Buying a home comes with many decisions. Should choose a fixed or variable rate mortgage? A condo or detached house? Urban or suburban? Another tough choice faced by home-buyers is whether to buy a new or resale (used) home. For many of us it’s a personal decision shaped by our upbringing. If you grew up on a resale home, chances are you’ll prefer a resale home (unless it had a lot of issues, then you might actually prefer a new home). Let’s look at some of the factors to consider when deciding between new and resale.
- Freedom of choice: The best part of a new home is that you can choose everything right down to the kitchen sink (provided you have the money). You won’t have to worry about doing any of the upgrades yourself, which is nice.
- Save on home heating: Utilities are a major expense for homeowners. New homes tend to be better insulated than old homes, which means long-term savings on your heating bill.
- Less work: You won’t usually need to lift a finger with a new home for renovations since everything is already done. Since everything is brand-new, you’ll spend less on maintenance and repairs in the first few years.
- Updated style: Your home usually comes with the latest in home design and state of the art appliances. You can expect an open kitchen and plenty of space of entertaining.
- Builder warranty: Your home is built using the latest building codes and standards. If you come across any issues, you’re more than likely protected by your builder’s warranty.
- Higher down payment: With a resale home you can put as little as five percent down, but with a new home you’re often expected to put at least 20 percent down. This may be too expensive for many first-time homebuyers in expensive markets like Toronto.
- Delays: Make sure you write your move-in date on your calendar in pencil because it’s not uncommon for it to be pushed back due to unforeseen delays.
- An unfinished product: When you’re buying a new home, you’re buying an unfinished product in many cases. You won’t know what the home looks like until it’s actually completed.
- Cookie cutter designs: New homes don’t come in as many different designs as homes in older neighbourhoods.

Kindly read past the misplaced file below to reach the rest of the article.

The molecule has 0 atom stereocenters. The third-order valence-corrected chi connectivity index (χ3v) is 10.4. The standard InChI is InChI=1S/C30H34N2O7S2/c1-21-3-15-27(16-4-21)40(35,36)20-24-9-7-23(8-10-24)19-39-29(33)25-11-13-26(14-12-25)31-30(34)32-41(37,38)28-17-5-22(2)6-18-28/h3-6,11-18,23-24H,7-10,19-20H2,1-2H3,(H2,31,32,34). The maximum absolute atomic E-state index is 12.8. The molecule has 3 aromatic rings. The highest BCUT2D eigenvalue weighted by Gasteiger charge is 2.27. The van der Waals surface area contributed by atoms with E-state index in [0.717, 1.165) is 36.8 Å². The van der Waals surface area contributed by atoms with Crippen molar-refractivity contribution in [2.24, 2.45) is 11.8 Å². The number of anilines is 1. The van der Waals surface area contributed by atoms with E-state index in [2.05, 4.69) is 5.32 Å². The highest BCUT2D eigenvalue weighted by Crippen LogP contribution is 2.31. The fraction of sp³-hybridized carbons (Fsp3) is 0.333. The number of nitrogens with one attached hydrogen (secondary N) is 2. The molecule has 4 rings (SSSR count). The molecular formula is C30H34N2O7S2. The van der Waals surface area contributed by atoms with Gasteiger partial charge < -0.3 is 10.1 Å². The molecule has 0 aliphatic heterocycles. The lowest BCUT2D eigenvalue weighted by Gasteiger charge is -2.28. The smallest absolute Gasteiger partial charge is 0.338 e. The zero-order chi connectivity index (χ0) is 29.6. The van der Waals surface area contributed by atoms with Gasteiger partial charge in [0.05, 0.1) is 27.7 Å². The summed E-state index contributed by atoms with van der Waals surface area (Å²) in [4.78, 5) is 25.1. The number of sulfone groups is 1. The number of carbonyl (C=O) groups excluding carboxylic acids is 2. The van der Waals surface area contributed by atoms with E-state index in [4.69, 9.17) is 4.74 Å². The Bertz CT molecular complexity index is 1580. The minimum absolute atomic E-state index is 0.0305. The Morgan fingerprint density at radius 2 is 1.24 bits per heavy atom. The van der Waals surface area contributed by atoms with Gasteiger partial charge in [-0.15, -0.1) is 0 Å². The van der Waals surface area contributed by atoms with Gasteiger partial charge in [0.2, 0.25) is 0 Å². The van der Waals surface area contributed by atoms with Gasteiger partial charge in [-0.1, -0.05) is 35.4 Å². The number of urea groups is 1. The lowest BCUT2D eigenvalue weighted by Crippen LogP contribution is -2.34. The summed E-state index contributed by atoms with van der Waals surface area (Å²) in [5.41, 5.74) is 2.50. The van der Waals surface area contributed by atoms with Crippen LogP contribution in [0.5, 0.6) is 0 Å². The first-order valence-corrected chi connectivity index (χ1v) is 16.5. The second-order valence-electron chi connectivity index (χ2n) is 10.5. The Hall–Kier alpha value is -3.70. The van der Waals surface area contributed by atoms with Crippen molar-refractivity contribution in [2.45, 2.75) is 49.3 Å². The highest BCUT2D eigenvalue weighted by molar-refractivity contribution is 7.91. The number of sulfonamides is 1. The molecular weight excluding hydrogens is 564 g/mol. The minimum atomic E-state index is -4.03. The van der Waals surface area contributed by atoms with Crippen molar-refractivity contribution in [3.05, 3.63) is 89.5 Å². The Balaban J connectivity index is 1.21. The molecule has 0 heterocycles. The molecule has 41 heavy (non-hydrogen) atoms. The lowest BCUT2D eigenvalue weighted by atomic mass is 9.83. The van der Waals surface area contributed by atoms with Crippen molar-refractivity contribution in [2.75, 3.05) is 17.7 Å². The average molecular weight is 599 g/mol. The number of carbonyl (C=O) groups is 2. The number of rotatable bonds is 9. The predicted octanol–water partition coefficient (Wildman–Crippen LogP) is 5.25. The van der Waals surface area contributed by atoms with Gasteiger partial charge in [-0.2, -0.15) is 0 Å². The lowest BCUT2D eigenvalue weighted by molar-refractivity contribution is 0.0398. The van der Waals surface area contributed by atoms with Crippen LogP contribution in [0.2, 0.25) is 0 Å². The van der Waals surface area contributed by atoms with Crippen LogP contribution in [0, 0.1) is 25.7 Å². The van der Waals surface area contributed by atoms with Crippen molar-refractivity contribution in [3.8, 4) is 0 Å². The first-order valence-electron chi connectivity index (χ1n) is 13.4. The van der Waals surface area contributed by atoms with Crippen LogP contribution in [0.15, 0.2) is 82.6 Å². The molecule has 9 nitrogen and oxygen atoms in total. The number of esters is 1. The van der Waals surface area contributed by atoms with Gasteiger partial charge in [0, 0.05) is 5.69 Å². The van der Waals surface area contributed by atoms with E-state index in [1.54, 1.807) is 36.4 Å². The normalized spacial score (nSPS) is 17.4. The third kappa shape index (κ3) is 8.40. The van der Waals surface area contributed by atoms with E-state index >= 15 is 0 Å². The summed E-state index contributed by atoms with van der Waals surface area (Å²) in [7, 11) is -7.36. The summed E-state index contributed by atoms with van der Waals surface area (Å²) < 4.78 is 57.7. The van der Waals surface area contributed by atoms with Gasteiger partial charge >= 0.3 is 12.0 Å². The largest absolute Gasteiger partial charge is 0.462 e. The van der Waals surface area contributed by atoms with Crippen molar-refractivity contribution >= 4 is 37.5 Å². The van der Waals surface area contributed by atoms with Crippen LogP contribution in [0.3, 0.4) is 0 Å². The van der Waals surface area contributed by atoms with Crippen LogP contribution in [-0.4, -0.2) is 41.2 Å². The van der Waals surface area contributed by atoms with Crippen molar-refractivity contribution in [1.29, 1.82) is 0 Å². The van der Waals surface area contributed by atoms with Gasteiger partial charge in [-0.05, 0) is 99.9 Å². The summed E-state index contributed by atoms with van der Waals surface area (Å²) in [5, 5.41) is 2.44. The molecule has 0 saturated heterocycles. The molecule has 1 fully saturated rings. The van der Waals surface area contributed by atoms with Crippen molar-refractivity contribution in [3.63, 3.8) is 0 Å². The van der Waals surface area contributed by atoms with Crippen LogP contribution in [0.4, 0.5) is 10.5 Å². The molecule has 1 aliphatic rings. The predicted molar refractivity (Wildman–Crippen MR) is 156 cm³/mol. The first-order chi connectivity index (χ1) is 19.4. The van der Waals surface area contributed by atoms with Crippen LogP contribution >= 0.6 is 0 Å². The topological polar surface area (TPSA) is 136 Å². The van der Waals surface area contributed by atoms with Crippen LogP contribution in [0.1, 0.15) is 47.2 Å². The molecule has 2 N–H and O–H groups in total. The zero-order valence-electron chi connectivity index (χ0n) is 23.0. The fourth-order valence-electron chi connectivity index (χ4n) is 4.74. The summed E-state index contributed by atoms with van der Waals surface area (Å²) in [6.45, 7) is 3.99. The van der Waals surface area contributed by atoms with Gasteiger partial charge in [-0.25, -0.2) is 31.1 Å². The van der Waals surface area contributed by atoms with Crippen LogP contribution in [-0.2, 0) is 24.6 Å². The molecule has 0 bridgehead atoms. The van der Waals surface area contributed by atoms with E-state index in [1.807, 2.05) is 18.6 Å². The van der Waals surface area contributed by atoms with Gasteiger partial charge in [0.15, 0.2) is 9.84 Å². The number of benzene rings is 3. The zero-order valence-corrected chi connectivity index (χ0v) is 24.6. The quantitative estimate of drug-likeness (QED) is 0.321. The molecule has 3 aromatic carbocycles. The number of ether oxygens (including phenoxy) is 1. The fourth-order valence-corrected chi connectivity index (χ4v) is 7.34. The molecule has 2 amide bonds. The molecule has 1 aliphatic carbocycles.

- Extra costs: Although you’ll save on maintenance and repairs, new homes often come with extra costs, such as driveway paving and planting trees. Ask your builder to see what you’ll have to pay out of pocket.
- Unfinished neighborhood: You might have to drive a country mile for anything fun to do like going to the mall or seeing a movie.
- Unique designs: It’s hard to beat the unique design of a century home. They just don’t make homes like this anymore with stained glass or oak bannisters.
- Established neighborhood: Choose from different homes types (bungalow, semi-detached, two-story, etc.) in established neighbourhoods usually with plenty of amenities to enjoy.
- The basics: The basics like fencing and landscaping are often already taken care of for you.
- Room for negotiation: With a new home, the price is the list price. With a resale home, you may be able to haggle with the seller and lower the price.
- Higher maintenance and repair costs: Older homes tend to come with surprises – not always good. Since the home is older, make sure you budget more for maintenance and repairs. The furnace may be on its last legs or the roof may be leaking. That means extra money out of your pockets.
- Outdated design: Some people prefer the modern design of a new home. Some homes may be dated (even when they were built) and come with quirky designs and do-it-yourself renovations that leave you scratching your head.
- Less energy efficient: Resale homes tend to be less energy efficient, which means budgeting more toward your home heating and cooling bill.
Your decision to go for either a resale or brand new home will likely be influenced by a combination of your preference, affordability, location etc. It is always important to have all the facts objectively laid out before you and how it affects your specific financial situation so that you can make the best decision. We are often influenced by our own biases so it is important to seek qualified advice as to which route to go best suits you. As financial planners, mortgage specialists and real estate investors we have the unique ability to be able to analyze your situation and give you your best options. Contact our office today.